Fire Salamander

Salamandra salamandra

Fire Salamander Care


One of the most instantly recognisable amphibians, the fire salamander got its name as it was believed that they could either start or extinguish fires with their skin. As amphibians that like it decidedly cool and damp, this is not the case – but it’s easy to see how the rumour could have got started, if a damp log was thrown on the fire and a brightly coloured salamander crawled out! 


Incredibly widespread, subspecies of fire salamander are found across Europe, the Mediterranean, and even North Africa and the Near East in lowland forests, woodland, around ponds and streams and some are even alpine. The basic pattern is black with bright yellow spots, stripes or bars; some subspecies have orange rather than yellow markings, and some are almost speckled. They are between 15 to 25cm, although some individuals have been recorded to touch 30cm – so they are quite a substantial animal.


Their bright colours are a warning to predators that they are toxic. They secrete a neurotoxin from glands along their back, and this toxin can be sprayed at predators. Whilst it is not usually fatal, it can make a predator very ill indeed. If you handle your salamanders, it’s wise to wear gloves – and always wash your hands!


Despite coming from some very warm parts of the world, the fire salamander cannot cope with heat. Above all things, their habitat must be kept cool! If you only have a room that gets very hot in the summer, then perhaps it’s worth keeping a different species. Temperatures should be kept between 18 and 21ºC (64 to 70ºF), as fire salamanders will begin to show distress at temperatures over 24ºC (75ºF), and if they rise above 27ºC (80ºF) it can be fatal. A deep heat projector or other source of heat is usually unnecessary unless you live in a very cold house, but an accurate digital thermometer is essential.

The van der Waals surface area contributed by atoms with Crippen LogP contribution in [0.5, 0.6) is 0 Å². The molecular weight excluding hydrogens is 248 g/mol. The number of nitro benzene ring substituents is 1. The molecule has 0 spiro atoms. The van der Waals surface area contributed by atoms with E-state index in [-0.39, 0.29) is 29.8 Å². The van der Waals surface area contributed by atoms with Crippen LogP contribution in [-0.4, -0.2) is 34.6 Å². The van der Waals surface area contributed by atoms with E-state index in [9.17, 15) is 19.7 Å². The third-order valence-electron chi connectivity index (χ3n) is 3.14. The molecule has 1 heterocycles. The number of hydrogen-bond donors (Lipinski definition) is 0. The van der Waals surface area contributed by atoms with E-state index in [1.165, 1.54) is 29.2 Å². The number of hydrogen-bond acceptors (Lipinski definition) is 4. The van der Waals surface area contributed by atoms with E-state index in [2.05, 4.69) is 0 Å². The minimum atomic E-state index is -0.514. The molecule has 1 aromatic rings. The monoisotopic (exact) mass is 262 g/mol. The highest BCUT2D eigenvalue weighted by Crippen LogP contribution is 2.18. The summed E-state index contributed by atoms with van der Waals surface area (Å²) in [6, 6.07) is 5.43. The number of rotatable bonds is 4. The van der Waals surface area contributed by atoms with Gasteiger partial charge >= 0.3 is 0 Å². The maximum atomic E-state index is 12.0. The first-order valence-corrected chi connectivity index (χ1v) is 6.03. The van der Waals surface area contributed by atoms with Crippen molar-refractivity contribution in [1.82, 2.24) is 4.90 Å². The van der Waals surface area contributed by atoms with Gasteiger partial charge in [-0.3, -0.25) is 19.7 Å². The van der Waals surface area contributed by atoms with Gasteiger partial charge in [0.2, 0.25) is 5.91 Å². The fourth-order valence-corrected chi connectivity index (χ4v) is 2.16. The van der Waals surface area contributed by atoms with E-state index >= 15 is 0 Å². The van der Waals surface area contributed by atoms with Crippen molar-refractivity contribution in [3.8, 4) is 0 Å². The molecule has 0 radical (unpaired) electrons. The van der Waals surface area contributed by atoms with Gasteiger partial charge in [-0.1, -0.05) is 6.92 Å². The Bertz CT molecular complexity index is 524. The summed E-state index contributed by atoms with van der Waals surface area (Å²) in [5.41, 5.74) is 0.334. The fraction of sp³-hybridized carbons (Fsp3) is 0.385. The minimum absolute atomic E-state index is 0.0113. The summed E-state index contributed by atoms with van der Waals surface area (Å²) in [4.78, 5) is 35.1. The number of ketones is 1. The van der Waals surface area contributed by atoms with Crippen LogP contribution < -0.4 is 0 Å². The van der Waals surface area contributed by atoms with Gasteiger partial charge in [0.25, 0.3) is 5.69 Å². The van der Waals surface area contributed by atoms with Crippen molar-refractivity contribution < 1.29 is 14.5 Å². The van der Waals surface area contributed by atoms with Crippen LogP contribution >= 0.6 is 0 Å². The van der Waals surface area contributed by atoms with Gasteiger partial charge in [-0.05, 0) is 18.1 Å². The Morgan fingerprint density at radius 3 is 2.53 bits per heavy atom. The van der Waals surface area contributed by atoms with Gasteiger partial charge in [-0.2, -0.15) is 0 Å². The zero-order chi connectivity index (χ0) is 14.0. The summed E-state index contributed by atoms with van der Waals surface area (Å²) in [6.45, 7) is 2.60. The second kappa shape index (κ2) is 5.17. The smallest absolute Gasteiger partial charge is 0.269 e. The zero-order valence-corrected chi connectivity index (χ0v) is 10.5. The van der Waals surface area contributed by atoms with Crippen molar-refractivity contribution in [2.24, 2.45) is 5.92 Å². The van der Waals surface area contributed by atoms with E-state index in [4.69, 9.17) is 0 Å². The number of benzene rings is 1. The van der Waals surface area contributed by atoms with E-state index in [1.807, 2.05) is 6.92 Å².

Even for a nocturnal amphibian UV light can be beneficial, so we do recommend providing low levels of UVB light in order to help with the metabolism of calcium from the diet. There are some excellent low output T5 UV units on the market that are ideal for amphibians like this.


Fire salamanders are generalist feeders, and will take just about any prey item they come across in leaf litter; worms, insects, spiders, and anything else that they might find. It’s very important to offer them a good variety of foods in captivity, with locusts and crickets as a staple but mealworms, earthworms, calci worms etc should all be offered from time to time. All food items should be gut loaded, and sprinkled lightly with either calcium or a multivitamin/multimineral powder.


Due to their adult size, a glass terrarium of at least 60 x 45 x 30cm should be regarded as the minimum size for a single individual. They do appear to be happy to live in mixed sex groups, although the more you have the larger the enclosure should be. A mixture of coir, orchid bark and sphagnum moss makes an excellent substrate that holds moisture well, although this should never be allowed to become too wet. A shallow water bowl is fine, although as fire salamanders reproduce on land don’t be surprised if your female drops her babies in the water bowl!


Long lived and brightly coloured, the fire salamander is a fascinating terrarium subject, and can make an excellent first amphibian pet.

Animal Information

  • Common Name: Fire salamander
  • Scientific Name: Salamandra salamandra
  • Location: Europe, Mediterranean basin, North Africa
  • Habitat (wild): Woodland/forest floor/ponds and streams
  • Captive environment: Temperate forest vivarium, with deep substrate for burrowing
  • Preferred temperature range: Between 18 and 21ºC (64 to 70ºF). Temperature can drop to 22ºC at night. Not at all tolerant of temperatures over 27ºC (80ºF)
  • UVB Lighting: 5% or 7% UVB strip lamp
  • Ferguson Zone: Zone 1
  • Substrate: Soil/coir based
  • Lifespan: 20 years +